The Justice Society Returns

The Justice Society Returns (11/20/05) Graphic Novel (2003 **) Written and illustrated by various. I picked this book up at a used bookstore in downtown Glendale. It looked visually intriguing, and I liked the design of the comic cover art before each story. It was set in the 1940’s near the end of WWII, which meant it featured the golden-age Justice Society, not the current-day one. I found this more interesting, somehow. The book was, like most trade paperback graphic novels, a collection of comic books originally published separately. In order to appreciate the project, it was helpful to understand the context: The story formula of many of the old Justice Society and Justice League comics went like this: Some large threat would present itself; the team would split itself up into smaller sub-teams, dealing with a number of smaller menaces; the final act would involve the team reassembling for one final triumphant slug-fest in which the original large menace would be vanquished. This formula provided a comfortable structure and limited how many pages the writers and artists had to juggle a large number of characters at the same time. In this collection, that story formula was expanded so that each chapter — which would normally occupy a few pages — became a single comic issue. This may have worked if the writing had been better and/or more consistent. Some of the sub-stories attempted to dig into in-depth character development and relationships, but there was no thematic unity of the sub-plots. The net result was disappointing.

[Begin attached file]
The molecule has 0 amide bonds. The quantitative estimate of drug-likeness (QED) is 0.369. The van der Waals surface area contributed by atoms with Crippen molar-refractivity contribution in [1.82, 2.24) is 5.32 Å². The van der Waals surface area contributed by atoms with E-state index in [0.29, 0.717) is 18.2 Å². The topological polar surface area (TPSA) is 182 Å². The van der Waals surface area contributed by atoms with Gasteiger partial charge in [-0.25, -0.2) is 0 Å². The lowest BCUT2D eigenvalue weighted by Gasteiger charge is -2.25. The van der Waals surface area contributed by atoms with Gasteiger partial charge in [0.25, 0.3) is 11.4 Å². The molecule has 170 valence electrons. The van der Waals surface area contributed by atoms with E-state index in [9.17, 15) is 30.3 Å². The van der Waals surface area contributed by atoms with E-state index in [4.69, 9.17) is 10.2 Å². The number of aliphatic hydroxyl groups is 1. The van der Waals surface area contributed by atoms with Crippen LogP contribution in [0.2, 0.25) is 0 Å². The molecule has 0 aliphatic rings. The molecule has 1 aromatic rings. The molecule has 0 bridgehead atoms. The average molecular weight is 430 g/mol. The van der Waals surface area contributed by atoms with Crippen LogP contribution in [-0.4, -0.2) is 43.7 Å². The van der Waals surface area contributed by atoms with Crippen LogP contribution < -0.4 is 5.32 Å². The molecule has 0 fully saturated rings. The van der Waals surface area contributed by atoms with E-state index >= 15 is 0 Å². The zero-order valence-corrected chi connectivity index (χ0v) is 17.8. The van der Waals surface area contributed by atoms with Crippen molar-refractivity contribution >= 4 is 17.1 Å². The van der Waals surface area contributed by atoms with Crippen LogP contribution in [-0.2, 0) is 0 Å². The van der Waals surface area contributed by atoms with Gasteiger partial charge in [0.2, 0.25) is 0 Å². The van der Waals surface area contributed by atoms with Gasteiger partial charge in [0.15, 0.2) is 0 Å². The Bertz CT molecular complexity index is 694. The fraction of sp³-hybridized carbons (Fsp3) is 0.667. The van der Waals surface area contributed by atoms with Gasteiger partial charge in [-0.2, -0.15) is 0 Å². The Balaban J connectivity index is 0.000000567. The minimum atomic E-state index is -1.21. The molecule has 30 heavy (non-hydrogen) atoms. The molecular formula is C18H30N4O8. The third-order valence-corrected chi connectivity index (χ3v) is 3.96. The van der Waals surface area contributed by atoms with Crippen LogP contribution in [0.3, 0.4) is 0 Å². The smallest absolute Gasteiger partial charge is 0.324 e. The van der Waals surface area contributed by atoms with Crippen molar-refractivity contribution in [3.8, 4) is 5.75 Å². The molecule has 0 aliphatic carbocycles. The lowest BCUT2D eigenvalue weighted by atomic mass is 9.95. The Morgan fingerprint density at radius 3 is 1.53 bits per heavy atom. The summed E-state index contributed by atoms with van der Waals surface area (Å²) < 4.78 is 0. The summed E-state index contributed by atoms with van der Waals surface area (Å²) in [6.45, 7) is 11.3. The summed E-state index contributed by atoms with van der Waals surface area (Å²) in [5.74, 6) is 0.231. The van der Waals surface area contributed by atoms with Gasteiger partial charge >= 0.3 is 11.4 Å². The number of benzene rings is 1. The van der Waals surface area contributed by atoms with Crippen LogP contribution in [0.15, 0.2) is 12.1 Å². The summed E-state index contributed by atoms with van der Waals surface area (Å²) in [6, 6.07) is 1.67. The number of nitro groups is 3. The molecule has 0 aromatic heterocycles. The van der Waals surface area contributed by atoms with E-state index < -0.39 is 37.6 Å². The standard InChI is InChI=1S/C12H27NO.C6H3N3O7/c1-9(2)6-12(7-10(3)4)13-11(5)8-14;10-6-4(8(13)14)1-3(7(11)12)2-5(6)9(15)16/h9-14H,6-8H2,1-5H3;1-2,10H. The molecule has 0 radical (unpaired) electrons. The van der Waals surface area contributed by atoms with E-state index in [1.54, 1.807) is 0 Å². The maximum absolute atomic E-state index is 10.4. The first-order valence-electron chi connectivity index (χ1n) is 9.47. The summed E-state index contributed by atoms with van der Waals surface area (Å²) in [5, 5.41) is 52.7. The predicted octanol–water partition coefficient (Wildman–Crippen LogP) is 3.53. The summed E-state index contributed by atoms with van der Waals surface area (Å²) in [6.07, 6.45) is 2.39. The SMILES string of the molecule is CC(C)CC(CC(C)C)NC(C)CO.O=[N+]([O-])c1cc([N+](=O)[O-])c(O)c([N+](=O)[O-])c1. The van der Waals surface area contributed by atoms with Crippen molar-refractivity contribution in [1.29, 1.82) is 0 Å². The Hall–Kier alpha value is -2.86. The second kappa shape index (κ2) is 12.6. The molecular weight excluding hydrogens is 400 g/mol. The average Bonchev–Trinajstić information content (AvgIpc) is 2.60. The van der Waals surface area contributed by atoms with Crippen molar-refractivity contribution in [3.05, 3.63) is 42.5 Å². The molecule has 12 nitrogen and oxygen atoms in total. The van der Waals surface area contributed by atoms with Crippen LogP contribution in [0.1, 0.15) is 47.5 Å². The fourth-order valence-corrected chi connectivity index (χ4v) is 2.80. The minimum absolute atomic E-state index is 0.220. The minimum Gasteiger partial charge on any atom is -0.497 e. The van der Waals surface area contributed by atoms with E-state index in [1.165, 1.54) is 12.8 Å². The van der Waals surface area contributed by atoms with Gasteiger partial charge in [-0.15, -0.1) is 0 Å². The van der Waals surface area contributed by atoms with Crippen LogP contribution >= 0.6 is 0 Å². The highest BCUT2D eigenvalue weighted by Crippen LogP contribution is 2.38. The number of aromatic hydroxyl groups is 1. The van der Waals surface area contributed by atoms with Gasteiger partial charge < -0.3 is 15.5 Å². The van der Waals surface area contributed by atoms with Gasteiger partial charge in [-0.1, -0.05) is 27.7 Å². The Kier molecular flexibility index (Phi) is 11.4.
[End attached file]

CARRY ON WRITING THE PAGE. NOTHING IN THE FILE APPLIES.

Good Night, and Good Luck

Good Night, and Good Luck (11/20/05) Glendale Mann 10 (2005 ***½) Directed by George Clooney, starring David Strathairn as Edward R. Murrow. My immediate reaction upon leaving the theater was this: What must it have been like to live in an age when men showed true integrity? This was a superb film about a time in U.S. history that has loud echoes in the present day. It was an inspirational film, but not the kind that makes you want to hit a home run or score a touchdown. In my case, it made me want to be a better man. The message was simple: If you’re willing to be brave and stand up for what you believe in, powerful tides can be turned. Strathairn’s performance was Oscar-worthy. The production design and lighting of this film was pitch-perfect; I felt I was behind-the-scenes at CBS in the mid-fifties. It saddened me to think about the erosion of the mass media since then. But, as the film pointed out, the seeds for that (in the form of ratings and sponsor pocketbooks) were there all along.